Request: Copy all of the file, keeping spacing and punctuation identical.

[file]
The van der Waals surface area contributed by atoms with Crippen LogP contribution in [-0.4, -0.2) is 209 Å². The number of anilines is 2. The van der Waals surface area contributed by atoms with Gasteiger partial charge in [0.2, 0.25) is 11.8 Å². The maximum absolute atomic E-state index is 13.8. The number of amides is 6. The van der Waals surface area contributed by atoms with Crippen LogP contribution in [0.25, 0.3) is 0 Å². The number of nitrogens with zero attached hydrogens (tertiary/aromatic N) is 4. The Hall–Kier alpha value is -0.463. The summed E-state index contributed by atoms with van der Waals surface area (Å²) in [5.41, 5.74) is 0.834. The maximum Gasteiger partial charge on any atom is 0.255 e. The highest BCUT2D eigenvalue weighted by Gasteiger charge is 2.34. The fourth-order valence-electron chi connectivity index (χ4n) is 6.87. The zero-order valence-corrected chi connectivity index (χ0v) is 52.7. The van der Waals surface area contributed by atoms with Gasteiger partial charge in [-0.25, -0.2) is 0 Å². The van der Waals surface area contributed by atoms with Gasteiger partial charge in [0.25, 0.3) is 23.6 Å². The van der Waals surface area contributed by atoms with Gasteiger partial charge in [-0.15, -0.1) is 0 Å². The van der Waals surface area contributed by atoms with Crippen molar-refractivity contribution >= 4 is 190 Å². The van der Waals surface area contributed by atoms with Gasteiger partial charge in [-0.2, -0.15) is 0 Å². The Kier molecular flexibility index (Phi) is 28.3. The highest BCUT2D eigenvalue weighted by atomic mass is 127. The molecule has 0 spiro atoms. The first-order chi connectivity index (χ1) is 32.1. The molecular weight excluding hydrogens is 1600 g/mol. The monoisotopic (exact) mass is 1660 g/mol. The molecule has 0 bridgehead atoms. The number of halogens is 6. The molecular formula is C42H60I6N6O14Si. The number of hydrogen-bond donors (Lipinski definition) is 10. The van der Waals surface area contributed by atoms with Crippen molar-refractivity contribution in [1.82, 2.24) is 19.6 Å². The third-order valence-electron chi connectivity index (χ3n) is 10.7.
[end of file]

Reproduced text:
The van der Waals surface area contributed by atoms with Crippen LogP contribution in [-0.4, -0.2) is 209 Å². The number of anilines is 2. The van der Waals surface area contributed by atoms with Gasteiger partial charge in [0.2, 0.25) is 11.8 Å². The maximum absolute atomic E-state index is 13.8. The number of amides is 6. The van der Waals surface area contributed by atoms with Crippen LogP contribution in [0.25, 0.3) is 0 Å². The number of nitrogens with zero attached hydrogens (tertiary/aromatic N) is 4. The Hall–Kier alpha value is -0.463. The summed E-state index contributed by atoms with van der Waals surface area (Å²) in [5.41, 5.74) is 0.834. The maximum Gasteiger partial charge on any atom is 0.255 e. The highest BCUT2D eigenvalue weighted by Gasteiger charge is 2.34. The fourth-order valence-electron chi connectivity index (χ4n) is 6.87. The zero-order valence-corrected chi connectivity index (χ0v) is 52.7. The van der Waals surface area contributed by atoms with Gasteiger partial charge in [-0.25, -0.2) is 0 Å². The van der Waals surface area contributed by atoms with Gasteiger partial charge in [0.25, 0.3) is 23.6 Å². The van der Waals surface area contributed by atoms with Gasteiger partial charge in [-0.15, -0.1) is 0 Å². The van der Waals surface area contributed by atoms with Crippen molar-refractivity contribution >= 4 is 190 Å². The van der Waals surface area contributed by atoms with Gasteiger partial charge in [-0.2, -0.15) is 0 Å². The Kier molecular flexibility index (Phi) is 28.3. The highest BCUT2D eigenvalue weighted by atomic mass is 127. The molecule has 0 spiro atoms. The first-order chi connectivity index (χ1) is 32.1. The molecular weight excluding hydrogens is 1600 g/mol. The monoisotopic (exact) mass is 1660 g/mol. The molecule has 0 bridgehead atoms. The number of halogens is 6. The molecular formula is C42H60I6N6O14Si. The number of hydrogen-bond donors (Lipinski definition) is 10. The van der Waals surface area contributed by atoms with Crippen molar-refractivity contribution in [1.82, 2.24) is 19.6 Å². The third-order valence-electron chi connectivity index (χ3n) is 10.7.